Dr. David T Schroder is a board-certified orthopaedic surgeon, fellowship trained in total joint replacement, with The San Antonio Orthopaedic Group.  He treats patients aged 11 years and up for most orthopaedic conditions, with the exception of spinal surgery.  He has a special interest in total knee replacement.  To schedule an appointment with Dr. Schroder, please call 210.281.9595.

To see the study that Dr. Schroder is referencing, click here.

Dr. Christian Balldin on Collarbone Fractures

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The clavicle, also known as the collarbone, is a frequently injured bone (up to 10% of all adult fractures).  Most of the time it is fractured (broken) when someone falls onto the outside part of their shoulder and the force is transmitted to the weakest part of the bone (which is the middle section).  Common causes of collarbone injury include:

  • Football tackles, with the opposing player tackling an individual who then falls with the extra weight onto the shoulder
  • Falls while riding a bike
  • Falls onto the shoulder while skiing
  • Direct trauma such as getting hit with a lacrosse stick, a hockey stick, baseball or heavy object.

The collarbone can fracture in a variety of locations including the part closest to the chest wall, the middle portion, or the part closest to the outside shoulder.  We can often treat clavicle fractures without surgery but in certain cases they do better with an operation.  These cases include:

  • Open fractures (aka compound fractures where the bone penetrates the skin and is exposed to the outside and is no longer sterile)
  • Comminuted fractures (where the bone is broken into many pieces)
  • Shortened fractures greater than 2 cm
  • Grossly displaced fractures (where the ends of the bones are far apart)

Some collarbone fractures encompass more than one of the situations listed above.  The less common fractures of the clavicle (those closer to the shoulder area) are more prone to not healing and need to be monitored closely.  Many different ways exist to fix these broken clavicles.  There are intramedullary devices that are placed into the canal of the clavicle.  They do not seem to work very well in cases where there are multiple fracture fragments (pieces of bone).  The most common way to surgically repair a clavicle fracture is to use a metal plate with metal screws.  The vast majority of time the hardware remains in place and does not need to come out. However, there are instances when it is recommended to remove the hardware.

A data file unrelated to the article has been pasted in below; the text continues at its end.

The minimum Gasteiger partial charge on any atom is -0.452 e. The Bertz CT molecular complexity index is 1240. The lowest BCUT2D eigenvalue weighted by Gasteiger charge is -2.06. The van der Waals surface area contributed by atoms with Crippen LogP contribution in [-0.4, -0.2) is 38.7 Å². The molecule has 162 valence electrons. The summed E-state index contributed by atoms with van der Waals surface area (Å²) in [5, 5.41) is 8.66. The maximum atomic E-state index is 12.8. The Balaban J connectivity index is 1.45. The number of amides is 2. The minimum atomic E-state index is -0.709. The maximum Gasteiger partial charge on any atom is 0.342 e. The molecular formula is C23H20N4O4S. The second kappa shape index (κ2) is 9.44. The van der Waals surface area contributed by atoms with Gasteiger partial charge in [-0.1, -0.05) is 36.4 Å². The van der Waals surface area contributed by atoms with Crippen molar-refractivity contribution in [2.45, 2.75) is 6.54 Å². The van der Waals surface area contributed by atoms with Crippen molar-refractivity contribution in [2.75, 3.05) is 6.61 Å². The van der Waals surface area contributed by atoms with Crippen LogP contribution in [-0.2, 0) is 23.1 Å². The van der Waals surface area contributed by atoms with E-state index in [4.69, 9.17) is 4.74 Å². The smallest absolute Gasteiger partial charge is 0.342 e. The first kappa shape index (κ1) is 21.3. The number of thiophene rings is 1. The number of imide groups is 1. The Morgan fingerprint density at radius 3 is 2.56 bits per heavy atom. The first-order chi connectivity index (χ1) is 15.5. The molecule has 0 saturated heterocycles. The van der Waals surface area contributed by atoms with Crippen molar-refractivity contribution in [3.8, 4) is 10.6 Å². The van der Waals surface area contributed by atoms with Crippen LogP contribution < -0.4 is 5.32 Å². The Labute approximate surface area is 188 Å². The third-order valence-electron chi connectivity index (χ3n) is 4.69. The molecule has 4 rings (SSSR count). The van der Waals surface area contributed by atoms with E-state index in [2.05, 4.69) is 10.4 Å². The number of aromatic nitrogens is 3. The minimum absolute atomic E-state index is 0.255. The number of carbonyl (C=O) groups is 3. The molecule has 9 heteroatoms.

Treating a clavicle fracture non-operatively can be the treatment of choice for many fractures.  However, there are some complications seen with this such as:

  • Nonunion (the bone does not heal), with rates reported as high as 24%
  • Symptomatic malunions (the bone does not heal correctly and is symptomatic), with rates reported as high as 10%
  • Decreased shoulder function due to abnormal biomechanics of  a now non-anatomic clavicle

As with any operation there are risks to surgically correct a clavicle fracture as well.  Examples are:

  • Infection
  • Symptomatic hardware (the plate and screws are easily felt and painful) which can be more common in women as they wear the purse over the clavicle and it can be irritable to the underlying skin/tissue between the plate and the purse
  • Risks of anesthesia

All of the possible risks have a low chance of occurring but something to be aware of when discussing the treatment options with your orthopaedic surgeon. 

Dr. Christian Balldin is an orthopaedic surgeon, fellowship trained in sports medicine, with The San Antonio Orthopaedic Group.  He treats patients aged 3 years and up for all orthopaedic conditions with the exception of the spine.  To learn more about Dr. Balldin, visit his web page here.  To schedule an appointment with Dr. Balldin, call 210.281.9595.

TSAOG Customer Survey Highlights – October 2012

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Any time our physicians have something to say about an issue facing TSAOG or our community, we ask them to BLOG about it.  Starting today, when our patients have something nice to say about TSAOG, we’re also going to BRAG about it.

Please enjoy some of the highlights from our October Customer Survey:

  • Dr. Burkhart has done everything he could to help me, and his staff has been helpful. The staff has shown genuine concern and I feel they are there to give their patients excellent nursing care.”

  • “My physician had given me my life back with the care provided. I was 8-9/10 on pain scale when I had first seen him…I am now 90% improved and getting better everyday. He is a blessing.” (Dr. Hennessy)

  • “Patient portal to fill out all my forms via typing the night before was AWESOME! Insurance information automation was also very nice. I really liked your streamlined e-check in process.”

  • “Having been in medical ofc mgmt and billing, I am pretty picky about the way offices are run. I have no complaints about the treatment my husband and I have rec’d from both Kaiser and Jacobs. They are both my kind of doctors. Also, x-ray was excellent.”

  • “The San Antonio Orthopeadic group has been a wonderful experience. Doctor Brenman has been one of the most professional, patient, and knowledgeable Doctor that I have had the opportunity to be involved with.” 

  • Dr. Ochoa was very good & thorough.”

  • Dr. Balldin was very professional and answered all my questions to my satisfaction. His nurse Amanda was also very helpful in every situation in which I dealt with her. She is polite and professional.”